early 14c., “physical attractiveness,” also “goodness, courtesy,” from Anglo-French beute, Old French biauté “beauty, seductiveness, beautiful person” (12c., Modern Frenchbeauté), earlier beltet, from Vulgar Latin bellitatem (nominative bellitas) “state of being handsome,” from Latin bellus “pretty, handsome, charming,” in classical Latin used especially of women and children, or ironically or insultingly of men, perhaps from PIE *dw-en-elo-, diminutive of root *deu- “to do, perform, show favor, revere” (see bene-).
Famously defined by Stendhal as la promesse de bonheur “the promise of happiness.” Replaced Old English wlite. Concrete meaning “a beautiful woman” is first recorded late 14c.Beauty sleep “sleep before midnight” is attested by 1850. Beauty spot is from 1650s. Beauty parlor is from 1894.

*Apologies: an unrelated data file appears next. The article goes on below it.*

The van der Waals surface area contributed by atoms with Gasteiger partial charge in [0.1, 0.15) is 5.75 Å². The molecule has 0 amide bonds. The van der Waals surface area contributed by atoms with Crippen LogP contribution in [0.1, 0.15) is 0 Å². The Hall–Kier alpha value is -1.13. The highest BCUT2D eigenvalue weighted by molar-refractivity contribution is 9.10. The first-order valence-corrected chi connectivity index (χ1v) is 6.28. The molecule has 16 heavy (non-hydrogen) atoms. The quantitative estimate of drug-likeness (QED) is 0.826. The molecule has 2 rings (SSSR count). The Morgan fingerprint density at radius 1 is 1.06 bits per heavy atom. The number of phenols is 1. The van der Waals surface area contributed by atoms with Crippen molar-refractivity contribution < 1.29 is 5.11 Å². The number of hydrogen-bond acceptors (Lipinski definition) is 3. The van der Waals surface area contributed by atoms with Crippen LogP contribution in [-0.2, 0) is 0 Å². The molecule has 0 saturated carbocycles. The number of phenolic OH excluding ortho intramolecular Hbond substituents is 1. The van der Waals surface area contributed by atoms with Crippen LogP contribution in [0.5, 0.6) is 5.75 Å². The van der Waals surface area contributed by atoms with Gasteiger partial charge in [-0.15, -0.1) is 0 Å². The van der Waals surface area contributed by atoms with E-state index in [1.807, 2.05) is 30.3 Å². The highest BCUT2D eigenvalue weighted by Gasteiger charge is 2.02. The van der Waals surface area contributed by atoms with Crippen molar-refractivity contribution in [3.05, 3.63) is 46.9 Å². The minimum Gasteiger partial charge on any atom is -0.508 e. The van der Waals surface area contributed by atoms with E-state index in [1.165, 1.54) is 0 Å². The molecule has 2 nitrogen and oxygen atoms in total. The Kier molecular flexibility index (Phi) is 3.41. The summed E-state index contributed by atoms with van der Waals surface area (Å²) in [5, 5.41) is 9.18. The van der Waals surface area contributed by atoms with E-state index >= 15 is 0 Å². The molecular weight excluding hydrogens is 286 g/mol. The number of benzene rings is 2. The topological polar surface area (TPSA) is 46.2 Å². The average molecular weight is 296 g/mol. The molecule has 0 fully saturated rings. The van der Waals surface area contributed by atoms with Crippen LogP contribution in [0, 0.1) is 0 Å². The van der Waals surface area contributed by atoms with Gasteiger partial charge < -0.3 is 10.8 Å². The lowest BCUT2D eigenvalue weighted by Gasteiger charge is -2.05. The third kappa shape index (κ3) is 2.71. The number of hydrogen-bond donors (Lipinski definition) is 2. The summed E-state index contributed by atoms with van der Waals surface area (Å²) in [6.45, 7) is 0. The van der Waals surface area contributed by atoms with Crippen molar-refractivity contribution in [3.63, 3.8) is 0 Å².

Beauté du diable (literally “devil’s beauty”) is used as a French phrase in English from 1825.
Beauty is commonly used to describe a person or scene that is pretty, or good looking. A person who is pretty could also be referred to as beautiful. Also many people find great beauty in nature and scenery. An example in literature is “VIRTUE is like a rich stone, best plain set; and surely virtue is best, in a body that is comely, though not of delicate features; and that hath rather dignity of presence, than beauty of aspect.”(The Essays, By: Sir Francis Bacon)